Three rolls of Tri-X, Rodinal 1+25; three rolls of Tri-X, Rodinal 1+50; six rolls of TMax-100, Rodinal 1+50. You can rinse and rinse and rinse and still that pink stuff never seems to come completely out of TMX.
The latest round of film shooting was launched by the arrival of the RTS and lenses. The lenses, of course, were intended for the Cantax, but the moment I picked up the RTS I knew I’d have to shoot something with it. The finder is huge and luxurious, even compared to my Canon 35mm’s, and far larger than what’s visible in the digitals or the Contax G2. The 28mm felt like a 28mm, wide and with crisply-straight horizontals. It’s a great, sharp normal optic for the digital, but as a 35mm-format wide-angle lens, it’s fantastic. A great complement to its little brother, the 28mm G-Biogon.
I’ve been selling-off my film cameras one by one but am less convinced of the wisdom of moving them all on. Film shooting is different, and no amount of Photoshop tweaking will make it match film in terms of the picture-making experience. It’s a different thing, just as playing the oboe is different from punching-up “oboe” on your Roland keyboard synthesizer. For many purposes — even most purposes — they are equivalent. Digital is better for a lot of things, such as most kinds of journalism. But it’s not the same. I won’t get rid of all the film cameras just yet (though I still have a sweet AE-1 for sale, CLA’d and all), and the differences are enough to keep me occasionally willing to spend time spotting out one dust speck after another…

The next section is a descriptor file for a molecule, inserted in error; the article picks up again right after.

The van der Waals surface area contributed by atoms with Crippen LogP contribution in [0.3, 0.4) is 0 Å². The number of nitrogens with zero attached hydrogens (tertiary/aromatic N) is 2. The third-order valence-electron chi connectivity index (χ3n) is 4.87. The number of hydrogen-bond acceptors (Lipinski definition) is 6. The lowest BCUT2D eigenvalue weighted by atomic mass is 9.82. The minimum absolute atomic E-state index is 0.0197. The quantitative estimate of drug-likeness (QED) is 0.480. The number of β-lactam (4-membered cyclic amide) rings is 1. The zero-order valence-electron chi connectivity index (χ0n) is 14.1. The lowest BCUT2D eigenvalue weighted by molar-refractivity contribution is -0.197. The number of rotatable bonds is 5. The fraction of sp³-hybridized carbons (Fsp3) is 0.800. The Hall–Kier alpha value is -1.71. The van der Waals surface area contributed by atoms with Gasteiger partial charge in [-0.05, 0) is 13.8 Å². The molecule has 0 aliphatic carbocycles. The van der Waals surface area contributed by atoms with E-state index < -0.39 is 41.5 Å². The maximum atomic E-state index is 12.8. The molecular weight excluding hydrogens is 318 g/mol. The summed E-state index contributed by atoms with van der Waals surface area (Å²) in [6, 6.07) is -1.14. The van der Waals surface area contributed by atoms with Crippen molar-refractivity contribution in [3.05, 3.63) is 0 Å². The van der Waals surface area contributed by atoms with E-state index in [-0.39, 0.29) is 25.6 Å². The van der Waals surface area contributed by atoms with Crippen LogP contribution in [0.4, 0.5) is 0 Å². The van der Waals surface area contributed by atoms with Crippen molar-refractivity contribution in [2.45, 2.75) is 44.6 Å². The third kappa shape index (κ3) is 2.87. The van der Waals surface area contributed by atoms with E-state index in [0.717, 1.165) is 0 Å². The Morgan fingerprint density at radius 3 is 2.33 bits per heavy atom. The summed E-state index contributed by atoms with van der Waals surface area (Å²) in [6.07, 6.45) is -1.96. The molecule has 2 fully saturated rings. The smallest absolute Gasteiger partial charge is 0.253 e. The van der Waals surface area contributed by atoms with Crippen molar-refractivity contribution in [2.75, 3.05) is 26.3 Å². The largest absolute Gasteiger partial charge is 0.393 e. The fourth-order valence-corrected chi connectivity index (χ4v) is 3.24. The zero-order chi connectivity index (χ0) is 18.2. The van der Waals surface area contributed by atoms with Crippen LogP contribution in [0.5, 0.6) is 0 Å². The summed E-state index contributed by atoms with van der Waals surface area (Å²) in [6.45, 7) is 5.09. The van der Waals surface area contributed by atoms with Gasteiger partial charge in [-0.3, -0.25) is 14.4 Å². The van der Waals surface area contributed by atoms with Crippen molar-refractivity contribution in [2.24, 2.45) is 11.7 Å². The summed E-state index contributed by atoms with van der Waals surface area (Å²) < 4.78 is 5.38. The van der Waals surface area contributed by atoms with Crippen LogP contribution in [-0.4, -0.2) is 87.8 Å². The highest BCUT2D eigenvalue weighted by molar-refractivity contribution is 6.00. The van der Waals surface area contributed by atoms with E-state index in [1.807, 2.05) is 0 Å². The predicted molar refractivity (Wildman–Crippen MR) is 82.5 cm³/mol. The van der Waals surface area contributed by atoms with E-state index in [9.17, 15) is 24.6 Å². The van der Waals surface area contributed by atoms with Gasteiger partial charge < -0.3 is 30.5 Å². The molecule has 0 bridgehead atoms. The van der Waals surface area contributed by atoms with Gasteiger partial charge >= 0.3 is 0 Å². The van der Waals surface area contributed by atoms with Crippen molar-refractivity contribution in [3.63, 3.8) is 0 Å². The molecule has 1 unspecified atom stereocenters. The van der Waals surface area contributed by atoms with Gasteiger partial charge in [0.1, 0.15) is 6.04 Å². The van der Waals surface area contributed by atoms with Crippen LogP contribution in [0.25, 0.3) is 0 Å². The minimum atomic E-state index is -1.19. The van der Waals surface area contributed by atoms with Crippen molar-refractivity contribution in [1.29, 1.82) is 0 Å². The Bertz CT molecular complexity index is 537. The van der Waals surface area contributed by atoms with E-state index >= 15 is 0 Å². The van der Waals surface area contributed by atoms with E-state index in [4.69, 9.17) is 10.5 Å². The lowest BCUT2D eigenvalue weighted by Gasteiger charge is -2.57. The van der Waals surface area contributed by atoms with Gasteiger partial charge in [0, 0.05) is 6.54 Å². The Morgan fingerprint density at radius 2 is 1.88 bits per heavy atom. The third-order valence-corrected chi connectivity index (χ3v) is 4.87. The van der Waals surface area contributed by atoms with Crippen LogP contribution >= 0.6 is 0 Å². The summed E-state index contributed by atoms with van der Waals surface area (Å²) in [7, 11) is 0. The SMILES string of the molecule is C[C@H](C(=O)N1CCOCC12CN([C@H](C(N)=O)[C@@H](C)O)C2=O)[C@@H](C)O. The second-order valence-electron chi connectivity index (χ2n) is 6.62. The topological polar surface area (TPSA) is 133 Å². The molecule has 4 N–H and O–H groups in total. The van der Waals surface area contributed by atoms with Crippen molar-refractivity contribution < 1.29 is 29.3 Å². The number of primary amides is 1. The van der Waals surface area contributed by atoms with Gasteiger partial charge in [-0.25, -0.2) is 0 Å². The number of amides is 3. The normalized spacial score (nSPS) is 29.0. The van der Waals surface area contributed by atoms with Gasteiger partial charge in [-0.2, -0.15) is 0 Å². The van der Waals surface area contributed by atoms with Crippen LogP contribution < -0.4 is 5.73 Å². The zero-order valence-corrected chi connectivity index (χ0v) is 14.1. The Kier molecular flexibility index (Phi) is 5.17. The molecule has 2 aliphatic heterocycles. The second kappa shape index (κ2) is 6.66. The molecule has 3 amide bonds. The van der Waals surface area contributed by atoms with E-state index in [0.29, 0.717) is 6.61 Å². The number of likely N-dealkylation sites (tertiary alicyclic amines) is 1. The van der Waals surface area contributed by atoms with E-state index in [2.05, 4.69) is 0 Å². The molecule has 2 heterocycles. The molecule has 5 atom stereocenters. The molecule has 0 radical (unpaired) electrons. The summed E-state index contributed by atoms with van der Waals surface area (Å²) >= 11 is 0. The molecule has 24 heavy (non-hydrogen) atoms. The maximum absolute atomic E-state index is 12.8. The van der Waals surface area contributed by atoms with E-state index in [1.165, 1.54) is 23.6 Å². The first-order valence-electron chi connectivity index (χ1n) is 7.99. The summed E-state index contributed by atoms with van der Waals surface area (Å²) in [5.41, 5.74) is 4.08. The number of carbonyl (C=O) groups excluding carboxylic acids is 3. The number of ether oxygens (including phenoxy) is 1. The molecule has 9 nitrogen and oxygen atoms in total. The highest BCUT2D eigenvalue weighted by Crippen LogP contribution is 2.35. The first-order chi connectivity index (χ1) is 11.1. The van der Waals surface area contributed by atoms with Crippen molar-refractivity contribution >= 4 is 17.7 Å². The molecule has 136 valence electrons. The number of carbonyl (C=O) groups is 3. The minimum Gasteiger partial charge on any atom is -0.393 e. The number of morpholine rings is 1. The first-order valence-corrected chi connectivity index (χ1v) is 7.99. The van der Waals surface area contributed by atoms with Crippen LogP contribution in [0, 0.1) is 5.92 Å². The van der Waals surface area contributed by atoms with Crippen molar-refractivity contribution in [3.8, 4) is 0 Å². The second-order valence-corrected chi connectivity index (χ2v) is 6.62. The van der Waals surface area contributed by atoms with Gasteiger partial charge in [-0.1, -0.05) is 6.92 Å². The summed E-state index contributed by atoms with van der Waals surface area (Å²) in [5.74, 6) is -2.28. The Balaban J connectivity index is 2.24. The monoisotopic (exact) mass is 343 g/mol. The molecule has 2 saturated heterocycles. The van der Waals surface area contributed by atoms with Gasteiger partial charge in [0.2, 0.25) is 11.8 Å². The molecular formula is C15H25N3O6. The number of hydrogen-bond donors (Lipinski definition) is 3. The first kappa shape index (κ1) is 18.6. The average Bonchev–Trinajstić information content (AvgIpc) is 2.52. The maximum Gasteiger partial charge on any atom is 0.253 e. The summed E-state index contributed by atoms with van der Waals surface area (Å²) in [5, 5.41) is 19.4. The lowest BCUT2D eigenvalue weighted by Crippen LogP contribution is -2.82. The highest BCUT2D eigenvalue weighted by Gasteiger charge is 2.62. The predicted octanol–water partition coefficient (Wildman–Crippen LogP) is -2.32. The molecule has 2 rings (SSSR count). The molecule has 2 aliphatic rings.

Last night Courtney & I went to see Arakimentari, the American-made documentary on Nobuyoshi Araki. He was busy with one camera after another during the shoots (some of the photos from those shoots are in the November 2003 PDN and the March 2004 American Photo), constantly pushing at his subjects with a compact digital then switching to the Pentax 6x7, then dragging his newest Leica to bars in Kabukicho but shooting the barkers on the street with the digi.
Is equipment photography? No, no more than a piano is music. But each instrument has its own character, and Araki-san manages to embrace them all. This, among so many things, must be part of why Daido Moriyama says that Araki, through his grasp of the physical aspects of picture-making, understands “the true nature” of the art.